Angie Kordic for WideWalls - 8 October 2017
When we think of David LaChapelle, we usually think vibrant colors, glossy fashion editorials and one-of-a-kind celebrity portraits which marked the last 30 years of contemporary art. A decade ago, however, the famous photographer made the decision to change his artistic and critical approach, immersing himself into a renaissance of sorts. In his fifth solo show at Maruani Mercier, the artist will now present brand new series of works, made out of artifacts of our civilization and transcending into parables of enlightenment and the miraculous. Behold, the New World, David LaChapelle style.
These works by David LaChapelle, despite being recent, continue to carry that instantly recognizable spirit and aesthetics he’s been known for his entire career – fantastic scenery oozing in poignant hues, symbolism, eroticism and otherworldliness. The artist returns to the analog process, which has him paint his negatives with photographic pigment. His main focus becomes the human figure, set in landscapes which evoke paradise and places of joy, nature and the soul, scenes of the metaphysical and the eternal. The painted photographs call to mind old masters like Michelangelo and Symbolist painters such as William Blake and Odilon Redon, both because of their structure and their aim to meditate on spiritual, and sometimes even religious questions.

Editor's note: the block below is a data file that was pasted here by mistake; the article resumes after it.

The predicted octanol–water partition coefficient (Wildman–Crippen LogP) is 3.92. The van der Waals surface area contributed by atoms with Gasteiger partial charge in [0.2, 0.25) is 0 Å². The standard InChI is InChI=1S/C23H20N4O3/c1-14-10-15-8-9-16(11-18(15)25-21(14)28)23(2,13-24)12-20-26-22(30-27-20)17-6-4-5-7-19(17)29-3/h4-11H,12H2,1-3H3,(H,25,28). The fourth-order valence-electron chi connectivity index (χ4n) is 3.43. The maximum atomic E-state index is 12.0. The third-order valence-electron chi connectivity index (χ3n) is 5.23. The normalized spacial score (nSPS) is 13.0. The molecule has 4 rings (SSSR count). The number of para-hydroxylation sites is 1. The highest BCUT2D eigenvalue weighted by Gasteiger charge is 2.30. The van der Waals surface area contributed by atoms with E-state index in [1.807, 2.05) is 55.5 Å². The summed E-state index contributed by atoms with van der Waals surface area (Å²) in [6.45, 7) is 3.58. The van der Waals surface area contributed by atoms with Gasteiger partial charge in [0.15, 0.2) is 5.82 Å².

Moving Beyond Mortality
Among the representations of New World, we find different stories. In the series Gas from 2012, David LaChapelle shows us petrol stations set in tropical jungles, deserts and forests. These are the ”dazzling spectacle and retro future aesthetic of gas stations distract from the dangers of their function” and are a nod to Edward Hopper and his fantasy of ”a future archaeologist uncovering a gas station, as if it were an Incan temple of our day.” In Aristocracy (2014), three dramatic scenes of airplanes navigate through heavy atmosphere, depicting the life of higher classes and the parallel universes they live in. On a more personal note, David LaChapelle uses a life-size custom built American house to explore his own experience as dramatized in the building’s many rooms, as part of the artwork titled Self Portrait as a House.
David LaChapelle Photography at Maruani Mercier
Finally, on display in New World, the visitors can also find Icarus, portraying Grecian youth among discarded computers, next to the 2009 Birth of Venus inspired by Botticelli’s iconic nude, as well as Nativity from 2012, which talks of the birth of Jesus in Africa. All of these aim to take us from here to the afterlife and show us a brand new place we couldn’t even dream of. New World, an exhibition of works by David LaChapelle organized in collaboration with BAM Mons, will be on view at Maruani Mercier Gallery in Brussels, Belgium, from October 11th through November 11th, 2017.